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If you ever wanted to test the validity of the saying, “when life gives you lemons, make lemonade,” look no further than Christa Brelsford.
Brelsford, a Los Alamos National Laboratory student employee, traveled to Haiti and helped with Haiti Partners’ adult literacy program in January. She and her brother, Julian, traveled to three different towns including Darbonne, assisting the Christian organization, which focuses on improving education, economic prospects and Haitians’ faith.
She shared what unfolded for her to a crowded auditorium in the lab’s Material Science Laboratory Wednesday afternoon.
Brelsford, her brother and some local Haiti Partners workers were sitting in a room waiting to be connected to the Internet on Jan. 12, when the earthquake hit.
She initially thought a vehicle had rammed into the building but then as Brelsford attempted to escape the building by running down a stairwell, the building collapsed. What saved her life, she said, was the railing. It held the roof and prevented Brelsford from being crushed. Her legs, however, were pinned and her lower right leg was injured beyond repair.
It took her brother and another man, Gerald Lumarque, an hour to dig her out.
Lumarque and a young man named Wenson Georges pulled her onto Lumarque’s motorcycle and raced off to find the nearest hospital.
Along the way, Brelsford said she saw the devastation first-hand.
“Every single building I saw was collapsed,” she said.
The devastation included the biggest hospital and so the three of them changed course and headed to a Sri Lankan UN Peacekeeping Mission.
She spent the night there amongst others who were severely injured by the earthquake – some of whom did not make it through the night.
Brelsford’s crippled leg was set with a piece of fence post.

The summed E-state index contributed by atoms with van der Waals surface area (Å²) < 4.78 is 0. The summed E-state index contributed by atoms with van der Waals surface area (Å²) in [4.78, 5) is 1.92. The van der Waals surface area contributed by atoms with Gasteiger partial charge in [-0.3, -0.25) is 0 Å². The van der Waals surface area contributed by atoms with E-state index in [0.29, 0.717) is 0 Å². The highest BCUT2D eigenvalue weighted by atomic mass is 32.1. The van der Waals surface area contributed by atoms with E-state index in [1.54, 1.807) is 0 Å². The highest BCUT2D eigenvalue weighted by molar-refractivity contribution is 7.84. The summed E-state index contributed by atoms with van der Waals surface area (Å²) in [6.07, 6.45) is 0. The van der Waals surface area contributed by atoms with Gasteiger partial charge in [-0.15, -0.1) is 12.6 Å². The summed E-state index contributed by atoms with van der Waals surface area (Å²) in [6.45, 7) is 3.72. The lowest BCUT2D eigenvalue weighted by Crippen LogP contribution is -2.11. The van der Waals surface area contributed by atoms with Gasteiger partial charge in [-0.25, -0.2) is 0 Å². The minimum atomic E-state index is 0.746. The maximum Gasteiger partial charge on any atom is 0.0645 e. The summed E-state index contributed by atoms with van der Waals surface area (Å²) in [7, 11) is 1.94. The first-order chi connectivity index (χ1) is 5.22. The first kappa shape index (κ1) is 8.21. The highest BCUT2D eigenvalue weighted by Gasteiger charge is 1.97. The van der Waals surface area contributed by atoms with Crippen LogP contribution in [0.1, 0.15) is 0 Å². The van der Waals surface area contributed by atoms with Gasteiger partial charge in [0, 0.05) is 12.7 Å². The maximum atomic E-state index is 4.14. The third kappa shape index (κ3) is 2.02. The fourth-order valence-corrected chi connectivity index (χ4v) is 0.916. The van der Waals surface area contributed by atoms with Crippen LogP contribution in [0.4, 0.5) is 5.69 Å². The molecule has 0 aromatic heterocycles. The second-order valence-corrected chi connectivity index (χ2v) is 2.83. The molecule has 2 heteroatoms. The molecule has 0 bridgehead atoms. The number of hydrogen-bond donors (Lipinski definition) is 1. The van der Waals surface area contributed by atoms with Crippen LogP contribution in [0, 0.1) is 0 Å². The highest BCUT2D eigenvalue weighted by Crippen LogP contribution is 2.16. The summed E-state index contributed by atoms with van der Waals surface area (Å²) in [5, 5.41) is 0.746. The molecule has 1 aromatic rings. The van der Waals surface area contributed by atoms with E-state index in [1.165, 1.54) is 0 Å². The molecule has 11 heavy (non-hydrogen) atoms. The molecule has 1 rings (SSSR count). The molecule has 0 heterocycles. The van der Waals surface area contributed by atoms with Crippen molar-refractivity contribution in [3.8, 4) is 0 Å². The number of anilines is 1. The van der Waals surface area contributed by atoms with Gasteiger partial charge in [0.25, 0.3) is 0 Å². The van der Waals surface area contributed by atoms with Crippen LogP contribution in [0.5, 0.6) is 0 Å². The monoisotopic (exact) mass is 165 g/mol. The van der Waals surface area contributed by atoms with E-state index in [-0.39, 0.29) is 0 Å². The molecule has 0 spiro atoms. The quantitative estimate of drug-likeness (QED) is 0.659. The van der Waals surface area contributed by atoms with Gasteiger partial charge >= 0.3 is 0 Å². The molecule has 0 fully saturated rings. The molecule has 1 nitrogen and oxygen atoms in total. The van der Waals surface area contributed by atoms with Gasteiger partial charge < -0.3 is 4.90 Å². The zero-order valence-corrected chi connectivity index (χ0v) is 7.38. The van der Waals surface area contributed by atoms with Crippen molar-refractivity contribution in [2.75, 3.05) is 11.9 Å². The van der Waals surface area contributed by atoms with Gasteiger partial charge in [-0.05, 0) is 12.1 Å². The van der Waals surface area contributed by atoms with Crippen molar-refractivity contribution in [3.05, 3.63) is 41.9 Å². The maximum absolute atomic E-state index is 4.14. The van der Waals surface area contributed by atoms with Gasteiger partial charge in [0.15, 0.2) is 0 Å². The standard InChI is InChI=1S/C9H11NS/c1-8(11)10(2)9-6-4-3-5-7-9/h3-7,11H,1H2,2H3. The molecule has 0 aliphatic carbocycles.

The night was not entirely bleak. Brelsford jokingly recalled how Sri Lankan officials distributed what they claimed to be pain medication, although she discovered it was actually cough drops.
She also laughingly recalled the memory of everyone asking her if she was “Heidi,” only to determine later she has misinterpreted their question because of their accents. They were asking her if she was Haitian.
There was a real sense of humanity that night, Brelsford said. People voiced prayers and sang songs all night.
In the morning, when workers attempted to pull out pieces of concrete from Brelsford’s legs, an 8-year-old boy held her hand.
“It’s pretty impressive that everyone gave what they could,” she said.
Additionally, Maj. Sujith of the Sri Lanka Army personally took it upon himself to transport Brelsford and two other Americans to Port-au-Prince’s airport.
She was put on an airplane and sent to Jackson Memorial Hospital in Miami. Her brother, who had suffered minor injuries, joined her there soon after.
Her right root and part of her calf had to be amputated.
Brelsford said it was a total “crap shoot” whether she got out of Haiti. But soon everyone wanted to hear her story.
She was featured on everything from Larry King Live to the front page of a Chinese newspaper.
Brelsford spent three weeks in the hospital and had four surgeries. Now, she wears a prosthetic leg.
Think she is sobbing over this ordeal? Curled into a ball? Not even close.
Brelsford has gathered all the sour lemons thrown at her and transformed them into some sweet lemonade.
“It wasn’t as bad as I thought,” Brelsford said, adding she was lucky enough not to sustain upper body injuries. “I do think it was a miracle that I was alive.”
Now, Brelsford is taking that miracle and spreading it around.
She founded Christa Angels, a nonprofit agency dedicated to supporting those who had saved Brelsford and her brother in Haiti.
According to the Web site, www.christasangels.org, the organization is striving to rebuild the literacy program’s, Heads Together Haiti, school in Cabois. Also, the organization works to support salaries and operating costs of Heads Together Haiti’s programs in literacy, education and environmental management as well as provide for the education of the young Haitians who helped rescue Belsford.
So far, her efforts raised $140,000 and provided 200 laptops to children.
Indeed, Belsford is scaling mountains, both figuratively and literally. She showed slides of climbing a rock wall and racing up snow-capped mountainsides.
“I’m doing fine,” she said. “For me, this isn’t a tragedy.”
Her one complaint, Belsford said, is she can’t change her own shoes.
A major source of inspiration for her, she said, is Lumarque.
“I wouldn’t be here what I’m doing if it wasn’t for him – his family, his community,” Brelsford said.
“I can make a difference … so I think it’s my moral obligation to do what I can.”